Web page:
"On biotechnology and the good things we can do for people and a planet kevin fulda. I'm a professor podcast host. Who really cares about science communication and wants you to know the current events that are happening in the field of biotechnology. Today we're going to venture into some space that we have not yet ventured into. And i i really feel neglected because one of the coolest organisms in the world in terms of Being kind of at the front edge of a lot of different processes is algae from its potential use in animal feed to its ability to sequester carbon to be able to produce biofuels and many other different products. Algae has been an organism that people have looked at very carefully for quite a few years now. And it's completely inexcusable. That i have not covered here yet so with that in mind. We have an expert. Dr steven mayfield. Who's a professor at the university of california san diego and the director of the california center for lg biotechnology. Welcome to the podcast. Steve thanks for having me kevin. This is great. Because i really appreciate you as a scientist but i really enjoyed all the time. We've gotten the hang out in the last few years and i've learned so much from you. So thank you for doing this. Yeah can i. Can i start podcast by correcting you on something. Sure no you said. We haven't discussed algiere thought too much about algae every single one of us. Every day has an algae product that we use. Guess what that is Let me see day. Algae either agressor ice cream or something will. It could be as goes but it turns out. It's gasoline so one hundred percent of our petroleum is ancient fossil algae. It's not melting dinosaurs. It's not plant. Those became coal. All crude oil comes from algae so every time you drive a car every time you pick up a plastic spoon every time you have touch any chemical. You're touching ancient algae oil. Wow that's really cool. I'd say i was one of those firm believers that. When i was putting gas in the car i was putting in cycads and weird weird old dinosaur plants and that you know where i thought i was doing. Everyone thinks it's melted dinosaurs and in fact all fossil fuel is much older than the dinosaurs. They're only go back about sixty five million years and some of the crude oil that pull out of the ground goes back three hundred and fifty million years. Wow that was only algae back then. It was only algae. Yeah there wasn't any kind of dinosaur or any there weren't there weren't any large or so let let's really start there with the fundamentals and that's a great point that you make and if we were to describe what algae is to somebody what is it in. Why is it an attractive system to harness for the production of useful bio-molecules well so the little liberal definition of it is really simple. It is just aquatic photosynthetic organisms. So it's just plants that live one hundred percent. Water both micro algae. That's the ones. I primarily work with a little tiny guys that you can barely see and then we have macro algae or kelp and both of those fallen algae and the reason they are cool things in the reason we think about him is because they are the most efficient photosynthetic organisms on the planet much more efficient than terrestrial plants like corn or sugarcane etc. And because they dominate the oceans. There's just a lot of stuff that they make that we use you mentioned ice cream. That's just one of them. Sushi the wrapping on sushi nutraceutical. Of course the list goes on and on so you say. They're very efficient photosynthesis. What is it that makes them so efficient. Well so even though we worry about. Climate change now in the increase of carbon dioxide in the atmosphere in fact photosynthesis evolved as when the carbon levels. The co two levels were much higher in the atmosphere than they are today So when cyanobacteria showed up about three and a half billion years ago twenty percent of the atmosphere was co two animals could not live. Not not only us microorganisms. Couldn't live back then. There was no oxygen oxygen. A huge amount of co two cyanobacteria showed up. They turned all of that co two into fixed carbon. That's why we have petroleum and oxygen and once that oxygen became available. Then the rest of the world you know the rest of the animals could show up in survive right. So what does that mean. What that means is that the enzymes that fix carbon evolved had a time when the co two levels were much higher so plants are actually inefficient at the level of co two. We have in the atmosphere today. Four hundred parts per million at one time it was twenty thousand parts per million so believe it or not the enzymes that fix co to do much better at higher. Co two levels. Well in water you can saturate water much higher. Concentrations of co two than four hundred parts per million and that's commonly what happens right. The co two levels are much higher in the oceans. They're hiring aquatic than they are in the air and therefore algae grow. There are more efficient than plants. So it's not that the enzymes are different. It's not that the sunlight is different or any of the rest of the parts of photosynthesis. It's simply that there's higher levels of c o two so they grow faster. Do we see evidence of that in the in reality that as our co two levels go up to four hundred parts per million that were seeing much more algae that the sequestering it yeah unfortunately that doesn't work as well in the oceans because the first thing that happens when you increase co two you acidify the oceans so a long time ago the algae were used to those high acid levels and they did. Well they will again you know. My father was a physicist. He always used to laugh at me when i used to tell them how. Oh look what we're doing to the planet and he would laugh and say yes but you have to remember on a planetary scale what humans do is trivial. Fight we will. Things will evolve to adapt to it and heaves right but in the short term you know we pay a heavy price for that so in the short term unfortunately the ocean acidification is much worse for the corals the algae in the long term they would do better but were you really see this is believe it or not in a greenhouse fill the greenhouse up with eight hundred parts per million instead of four hundred parts per million those flint. Plants will grow much much faster than they do outdoors right and therefore sequester co two. It's just not a practical solution. So what are some good examples of the molecules that are currently being produced by engineered. Algae genetically engineered algae. Let's start without genetically engineered. Algae just regular algae. What what what are they making. That is so useful for us At maybe new industrial scales while the kind of interesting thing is that for whatever reasons and i can't tell you what they are. Algae elected to store their energy in the form of lipids fats and oils. As opposed to carbohydrates so most plants. You know their storage. Some seeds have storage oil soybean canola etcetera most of them corn rye sugarcane. They store their energy and carbohydrates right. Algae stores there's in lipids so the products that we think about our anyone. That are formed from lipids while biofuels are number. One on that a hydrocarbon. You know which is a fuel that comes from lipid. it could come from fatty acid. That's biodiesel could come from is super annoyed. Could come from any of those. So i would say. First and foremost we think about products that are lipid based The biggest selling in terms of dollars that happens to be the omega. Three fatty acids those are lipids to almost a billion dollar a year market now.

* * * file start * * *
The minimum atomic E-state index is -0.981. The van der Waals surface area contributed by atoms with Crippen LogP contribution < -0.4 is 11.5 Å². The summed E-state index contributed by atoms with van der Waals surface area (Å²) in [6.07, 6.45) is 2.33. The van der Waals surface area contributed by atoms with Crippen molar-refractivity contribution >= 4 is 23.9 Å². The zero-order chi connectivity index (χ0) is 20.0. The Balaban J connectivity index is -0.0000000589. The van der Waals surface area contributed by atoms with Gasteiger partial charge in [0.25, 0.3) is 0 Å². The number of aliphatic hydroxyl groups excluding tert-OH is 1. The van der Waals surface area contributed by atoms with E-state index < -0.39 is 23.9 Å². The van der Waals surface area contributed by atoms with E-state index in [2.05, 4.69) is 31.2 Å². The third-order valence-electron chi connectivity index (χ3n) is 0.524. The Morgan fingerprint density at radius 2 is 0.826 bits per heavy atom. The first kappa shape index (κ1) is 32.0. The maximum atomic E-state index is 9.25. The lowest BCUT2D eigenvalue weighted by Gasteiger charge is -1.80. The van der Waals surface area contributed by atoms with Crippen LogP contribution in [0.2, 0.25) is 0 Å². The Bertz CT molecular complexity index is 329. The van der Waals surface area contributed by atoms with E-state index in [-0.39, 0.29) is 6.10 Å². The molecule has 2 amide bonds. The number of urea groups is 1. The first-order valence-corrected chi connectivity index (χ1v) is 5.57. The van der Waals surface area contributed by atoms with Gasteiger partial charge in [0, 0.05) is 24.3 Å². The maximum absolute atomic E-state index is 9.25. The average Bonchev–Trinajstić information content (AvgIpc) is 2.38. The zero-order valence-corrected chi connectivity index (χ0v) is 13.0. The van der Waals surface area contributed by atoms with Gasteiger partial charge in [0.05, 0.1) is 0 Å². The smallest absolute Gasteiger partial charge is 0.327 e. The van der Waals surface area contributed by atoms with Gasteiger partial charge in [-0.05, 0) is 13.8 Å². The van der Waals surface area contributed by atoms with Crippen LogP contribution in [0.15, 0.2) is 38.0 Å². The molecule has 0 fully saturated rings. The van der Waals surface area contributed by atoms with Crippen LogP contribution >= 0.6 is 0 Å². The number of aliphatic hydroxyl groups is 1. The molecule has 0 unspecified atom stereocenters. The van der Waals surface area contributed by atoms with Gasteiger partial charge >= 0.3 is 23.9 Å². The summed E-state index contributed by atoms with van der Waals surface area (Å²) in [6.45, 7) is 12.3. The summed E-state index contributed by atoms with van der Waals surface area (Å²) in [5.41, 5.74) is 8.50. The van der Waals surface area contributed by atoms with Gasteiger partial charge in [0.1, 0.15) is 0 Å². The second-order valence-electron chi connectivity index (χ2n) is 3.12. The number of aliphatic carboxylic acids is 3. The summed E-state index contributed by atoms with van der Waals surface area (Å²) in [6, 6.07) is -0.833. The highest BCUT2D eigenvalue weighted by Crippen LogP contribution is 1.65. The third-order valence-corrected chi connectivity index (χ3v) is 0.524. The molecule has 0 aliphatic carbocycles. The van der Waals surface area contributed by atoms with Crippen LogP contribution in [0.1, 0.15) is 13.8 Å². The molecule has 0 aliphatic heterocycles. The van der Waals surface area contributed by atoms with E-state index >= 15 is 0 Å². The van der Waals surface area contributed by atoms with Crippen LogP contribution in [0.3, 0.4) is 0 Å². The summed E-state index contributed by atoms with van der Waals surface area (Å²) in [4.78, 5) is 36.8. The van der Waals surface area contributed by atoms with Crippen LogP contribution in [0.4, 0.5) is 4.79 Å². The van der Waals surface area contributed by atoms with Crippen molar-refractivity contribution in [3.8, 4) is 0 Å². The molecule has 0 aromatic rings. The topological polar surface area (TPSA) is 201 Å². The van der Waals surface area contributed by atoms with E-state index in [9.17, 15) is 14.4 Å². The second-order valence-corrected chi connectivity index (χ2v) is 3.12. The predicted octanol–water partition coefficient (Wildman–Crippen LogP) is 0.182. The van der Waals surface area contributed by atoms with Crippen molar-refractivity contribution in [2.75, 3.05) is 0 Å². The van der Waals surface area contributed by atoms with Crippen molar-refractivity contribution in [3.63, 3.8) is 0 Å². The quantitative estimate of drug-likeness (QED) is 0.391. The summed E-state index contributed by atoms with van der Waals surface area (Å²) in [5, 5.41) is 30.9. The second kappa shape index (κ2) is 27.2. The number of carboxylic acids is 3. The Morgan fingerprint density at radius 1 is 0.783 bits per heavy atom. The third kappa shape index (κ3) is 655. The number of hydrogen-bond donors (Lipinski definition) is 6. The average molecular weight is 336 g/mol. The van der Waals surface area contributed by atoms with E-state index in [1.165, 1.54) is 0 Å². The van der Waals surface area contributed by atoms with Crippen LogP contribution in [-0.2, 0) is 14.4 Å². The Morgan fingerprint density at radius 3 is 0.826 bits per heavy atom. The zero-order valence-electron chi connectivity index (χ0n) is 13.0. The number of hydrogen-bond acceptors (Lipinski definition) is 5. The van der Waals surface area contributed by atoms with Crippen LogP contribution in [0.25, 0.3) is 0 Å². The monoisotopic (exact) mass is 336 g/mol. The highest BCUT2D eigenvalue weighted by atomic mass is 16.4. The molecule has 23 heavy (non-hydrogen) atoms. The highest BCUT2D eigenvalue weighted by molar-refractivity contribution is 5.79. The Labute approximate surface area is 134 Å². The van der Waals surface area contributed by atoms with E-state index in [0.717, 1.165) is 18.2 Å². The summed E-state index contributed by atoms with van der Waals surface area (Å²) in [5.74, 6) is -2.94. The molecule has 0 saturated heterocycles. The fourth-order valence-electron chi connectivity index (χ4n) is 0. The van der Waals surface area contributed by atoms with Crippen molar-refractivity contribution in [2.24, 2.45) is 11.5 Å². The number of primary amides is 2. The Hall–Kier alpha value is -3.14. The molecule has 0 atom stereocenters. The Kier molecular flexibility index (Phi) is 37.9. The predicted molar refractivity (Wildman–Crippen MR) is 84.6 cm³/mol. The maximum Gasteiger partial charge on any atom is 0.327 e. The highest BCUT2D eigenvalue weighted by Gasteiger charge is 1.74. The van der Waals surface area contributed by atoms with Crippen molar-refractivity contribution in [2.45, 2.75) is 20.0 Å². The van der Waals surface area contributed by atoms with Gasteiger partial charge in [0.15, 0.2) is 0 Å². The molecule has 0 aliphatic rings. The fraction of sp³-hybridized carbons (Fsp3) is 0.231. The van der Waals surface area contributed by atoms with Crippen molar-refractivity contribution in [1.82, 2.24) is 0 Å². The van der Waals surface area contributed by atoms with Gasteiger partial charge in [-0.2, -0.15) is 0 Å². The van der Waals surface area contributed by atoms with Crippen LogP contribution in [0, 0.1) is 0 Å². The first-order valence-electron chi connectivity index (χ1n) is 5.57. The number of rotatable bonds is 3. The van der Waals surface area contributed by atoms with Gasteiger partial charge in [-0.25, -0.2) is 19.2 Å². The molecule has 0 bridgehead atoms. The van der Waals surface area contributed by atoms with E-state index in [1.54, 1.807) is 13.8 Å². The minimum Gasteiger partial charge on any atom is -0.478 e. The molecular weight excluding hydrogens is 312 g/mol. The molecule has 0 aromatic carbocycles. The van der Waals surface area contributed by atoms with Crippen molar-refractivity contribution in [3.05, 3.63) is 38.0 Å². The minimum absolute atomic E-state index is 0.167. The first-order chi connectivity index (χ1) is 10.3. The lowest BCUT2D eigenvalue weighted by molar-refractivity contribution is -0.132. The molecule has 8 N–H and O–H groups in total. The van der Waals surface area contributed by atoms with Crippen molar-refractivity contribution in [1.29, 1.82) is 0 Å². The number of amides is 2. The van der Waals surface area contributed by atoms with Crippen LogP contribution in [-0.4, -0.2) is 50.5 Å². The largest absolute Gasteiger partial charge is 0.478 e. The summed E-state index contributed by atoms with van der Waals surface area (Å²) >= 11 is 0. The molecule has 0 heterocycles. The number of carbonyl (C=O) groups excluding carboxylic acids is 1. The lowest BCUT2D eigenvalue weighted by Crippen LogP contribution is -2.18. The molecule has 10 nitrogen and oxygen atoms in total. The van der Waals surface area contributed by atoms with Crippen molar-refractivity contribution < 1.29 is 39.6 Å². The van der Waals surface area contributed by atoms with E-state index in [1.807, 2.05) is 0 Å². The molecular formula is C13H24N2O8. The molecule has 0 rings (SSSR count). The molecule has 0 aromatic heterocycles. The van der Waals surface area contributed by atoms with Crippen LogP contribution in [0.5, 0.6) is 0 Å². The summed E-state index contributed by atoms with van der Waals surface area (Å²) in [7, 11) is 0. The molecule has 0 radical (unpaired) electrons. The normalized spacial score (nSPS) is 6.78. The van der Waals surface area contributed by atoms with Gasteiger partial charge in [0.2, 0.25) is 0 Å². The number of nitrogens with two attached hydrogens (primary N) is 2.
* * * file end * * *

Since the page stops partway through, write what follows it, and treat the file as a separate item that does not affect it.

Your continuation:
Episode 144: Remembering STAT's Sharon Begley